Since then, nothing particularly impressive has been created, but I have a clear image in mind of how I would implement a collaborative terminology platform.

The expectations of quantity and speed of terminology deliveries have changed over the last years, and so have technologies: emails have shortened the distance between a resource and the terminologist but they are more enough!

The opportunity of collaborative platforms for terminology management is remarkable: contribution, feedback and voting mechanisms can produce valuable input for many terminology scenarios. Of course, not all terminology tasks can be carried out on a collaborative platform.

A collaborative platform adapted to terminological needs would be so much useful to improve collaboration on terminology work. In being a networked, multiuser platform, it would contain functionalities enabling participants to share their knowledge quickly and efficiently. Ideally, terminologist can take the input by their colleagues and use it to produce terminological entries to be stored in termbanks and termbases.

The main asset of collaborative platforms is the amount of knowledge contained, access to which would not normally be open to a terminologist in his/her office.

A collaborative platform would also reduce the use of emails for terminology work in order to avoid the "depths" of email inboxes: valuable terminology conversations stay trapped in emails, being inaccessible by anyone else who might benefit from them. A collaborative platform captures this implicit knowledge so that it is never lost. Communication is thus made transparent by shifting communication scenarios into the content and social collaboration platform.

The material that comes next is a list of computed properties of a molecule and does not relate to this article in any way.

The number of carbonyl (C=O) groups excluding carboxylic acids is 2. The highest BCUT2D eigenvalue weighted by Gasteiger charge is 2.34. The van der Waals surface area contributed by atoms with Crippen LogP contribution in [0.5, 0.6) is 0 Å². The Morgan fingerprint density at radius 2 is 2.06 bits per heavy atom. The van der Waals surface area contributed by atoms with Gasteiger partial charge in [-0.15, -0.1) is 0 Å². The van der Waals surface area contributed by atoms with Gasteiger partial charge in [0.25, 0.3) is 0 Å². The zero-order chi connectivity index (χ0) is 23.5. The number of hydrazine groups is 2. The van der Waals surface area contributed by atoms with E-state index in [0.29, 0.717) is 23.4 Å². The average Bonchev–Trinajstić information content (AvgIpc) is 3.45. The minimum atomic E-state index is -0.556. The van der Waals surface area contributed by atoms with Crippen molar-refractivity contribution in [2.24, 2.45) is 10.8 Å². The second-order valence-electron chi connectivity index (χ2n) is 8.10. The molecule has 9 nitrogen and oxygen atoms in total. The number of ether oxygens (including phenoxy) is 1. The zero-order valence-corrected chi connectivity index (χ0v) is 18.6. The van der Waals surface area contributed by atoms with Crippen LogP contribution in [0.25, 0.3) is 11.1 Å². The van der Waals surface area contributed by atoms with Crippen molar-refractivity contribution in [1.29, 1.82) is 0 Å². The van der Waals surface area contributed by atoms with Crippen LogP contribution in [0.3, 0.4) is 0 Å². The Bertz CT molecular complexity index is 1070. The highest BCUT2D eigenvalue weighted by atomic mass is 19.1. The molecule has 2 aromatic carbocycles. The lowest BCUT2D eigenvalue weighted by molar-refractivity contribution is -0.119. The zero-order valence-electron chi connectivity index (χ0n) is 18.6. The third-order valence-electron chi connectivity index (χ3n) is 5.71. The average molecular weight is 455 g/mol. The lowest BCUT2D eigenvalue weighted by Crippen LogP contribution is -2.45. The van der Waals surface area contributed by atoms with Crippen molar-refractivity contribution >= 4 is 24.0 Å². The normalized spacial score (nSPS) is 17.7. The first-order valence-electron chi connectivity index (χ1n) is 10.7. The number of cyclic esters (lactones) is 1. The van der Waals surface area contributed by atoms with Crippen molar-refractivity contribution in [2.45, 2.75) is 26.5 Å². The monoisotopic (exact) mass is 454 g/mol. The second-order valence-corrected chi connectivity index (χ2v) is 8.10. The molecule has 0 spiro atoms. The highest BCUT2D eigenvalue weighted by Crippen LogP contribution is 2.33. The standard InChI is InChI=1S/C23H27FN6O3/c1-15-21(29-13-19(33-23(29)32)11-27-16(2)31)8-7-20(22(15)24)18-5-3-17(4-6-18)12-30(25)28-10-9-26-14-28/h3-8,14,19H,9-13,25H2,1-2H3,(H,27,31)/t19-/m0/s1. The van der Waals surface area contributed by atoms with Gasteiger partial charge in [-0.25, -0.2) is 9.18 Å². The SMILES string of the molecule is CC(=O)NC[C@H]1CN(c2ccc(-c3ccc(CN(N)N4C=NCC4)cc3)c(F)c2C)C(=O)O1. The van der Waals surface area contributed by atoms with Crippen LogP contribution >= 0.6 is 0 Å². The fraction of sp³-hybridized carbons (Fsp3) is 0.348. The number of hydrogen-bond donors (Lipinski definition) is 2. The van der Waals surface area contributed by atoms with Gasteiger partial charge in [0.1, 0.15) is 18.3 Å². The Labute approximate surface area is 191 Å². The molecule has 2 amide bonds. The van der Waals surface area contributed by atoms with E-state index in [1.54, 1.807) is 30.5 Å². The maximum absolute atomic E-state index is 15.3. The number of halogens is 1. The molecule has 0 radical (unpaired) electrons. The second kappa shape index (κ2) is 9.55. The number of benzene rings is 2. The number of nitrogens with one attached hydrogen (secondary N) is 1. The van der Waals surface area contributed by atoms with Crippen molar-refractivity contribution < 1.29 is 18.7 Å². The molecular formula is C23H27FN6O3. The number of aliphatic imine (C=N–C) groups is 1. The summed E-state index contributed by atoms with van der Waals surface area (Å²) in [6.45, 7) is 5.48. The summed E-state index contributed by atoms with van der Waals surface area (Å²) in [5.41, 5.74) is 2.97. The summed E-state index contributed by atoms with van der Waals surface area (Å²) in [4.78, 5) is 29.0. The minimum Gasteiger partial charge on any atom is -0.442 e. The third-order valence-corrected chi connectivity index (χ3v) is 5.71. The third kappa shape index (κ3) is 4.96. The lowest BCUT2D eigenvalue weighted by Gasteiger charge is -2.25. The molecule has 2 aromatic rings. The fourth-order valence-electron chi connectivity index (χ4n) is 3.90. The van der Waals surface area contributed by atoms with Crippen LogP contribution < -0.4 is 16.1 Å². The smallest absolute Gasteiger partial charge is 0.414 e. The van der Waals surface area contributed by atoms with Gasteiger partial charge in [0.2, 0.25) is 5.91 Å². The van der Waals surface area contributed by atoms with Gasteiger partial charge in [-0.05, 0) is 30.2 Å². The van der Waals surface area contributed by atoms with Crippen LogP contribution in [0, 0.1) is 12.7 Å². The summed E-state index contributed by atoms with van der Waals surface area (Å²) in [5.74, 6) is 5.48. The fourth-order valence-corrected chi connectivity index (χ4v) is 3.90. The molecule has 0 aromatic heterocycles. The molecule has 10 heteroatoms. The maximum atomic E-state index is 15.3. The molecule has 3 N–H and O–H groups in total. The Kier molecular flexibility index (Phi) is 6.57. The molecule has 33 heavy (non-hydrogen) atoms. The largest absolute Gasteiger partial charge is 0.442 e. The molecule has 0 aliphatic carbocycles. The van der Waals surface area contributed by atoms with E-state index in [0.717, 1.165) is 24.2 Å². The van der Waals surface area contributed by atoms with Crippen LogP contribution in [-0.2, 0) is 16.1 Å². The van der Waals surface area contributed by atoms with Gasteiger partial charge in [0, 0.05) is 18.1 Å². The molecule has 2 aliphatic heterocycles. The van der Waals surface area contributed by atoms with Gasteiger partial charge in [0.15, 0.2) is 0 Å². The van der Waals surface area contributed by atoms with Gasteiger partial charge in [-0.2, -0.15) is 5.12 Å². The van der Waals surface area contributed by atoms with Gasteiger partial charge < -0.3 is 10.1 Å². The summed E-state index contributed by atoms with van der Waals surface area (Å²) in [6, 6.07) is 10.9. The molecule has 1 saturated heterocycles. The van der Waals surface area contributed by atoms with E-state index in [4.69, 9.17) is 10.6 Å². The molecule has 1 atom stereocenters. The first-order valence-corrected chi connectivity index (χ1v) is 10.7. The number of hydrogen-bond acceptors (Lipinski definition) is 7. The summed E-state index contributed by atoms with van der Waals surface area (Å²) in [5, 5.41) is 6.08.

Benefits from using a collaborative platform for terminology work:
  1.  Single point of access for documentations on terminology projects;
  2. discussion groups;
  3. easily sharing information through blog posts, wiki, discussion fora;
  4. sharing terminology resources;
  5. improving collaboration with subject matter experts for validation,
  6. information integration and indexation of resources - a collaborative platform offers a combination of real-time data coming from the input of the users. A search functionality would suggests search results as the user types – pages, blog posts, files and documents, users everything would be immediately available.

16 settembre 2016

3 most effective usages of social media for terminology

Networking, personal learning, and crowdsourcing of terminology work, are among the most effective usages of social media for terminology.

1) Networking: "Do what you love, love what you do... And then SHARE"

Apart from expanding contacts and networking, terminologists can use social networks to get established as professionals who solve terminology problems. They can, for example, research and ask questions to followers and establishing their expertise by answering questions. Social networks make it also easier to improve collaboration with experts to validate terminology and getting feedback and contribution to the terminology work.

Social media and blogs enable us to easily focus on the latest news and trends on terminology, providing us with regular updates.
  • Social networks, if properly used, can be effectively used to find terminological resources.
  • Blogs are useful to provide own opinions, reflections and for being an optimal environment for discussing different point of view.
  • Twitter and Google Plus help us disseminate information, get visibility, link to useful information, follow interesting conferences we cannot attend through live-tweeting updates and live streaming (Periscope, Snapchat, Facebook live streaming).

2) Personal Learning Environment: "I am the owner of my learning"

Conscious strategies are involved by using social networks as technological tools to gain access to knowledge. 'Heutagogy' is the neologism hat fully embodies this new approach to technology mediated self education. It means, "I am the owner of my learning at the knowledge society".

3) Crowdsourcing terminology work: "Trust the network - it probably knows more than you do".

Since terminology work is expensive, why not involve the crowd to create and validate terminology? The crowd can help with coining new terms or names, vote for term name suggestions, comment on terminological entries. The crowd cannot do it alone but the terminologist has to be part of the process: terminologists, in this scenario, have to adapt themselves into a profile more similar to a mediator.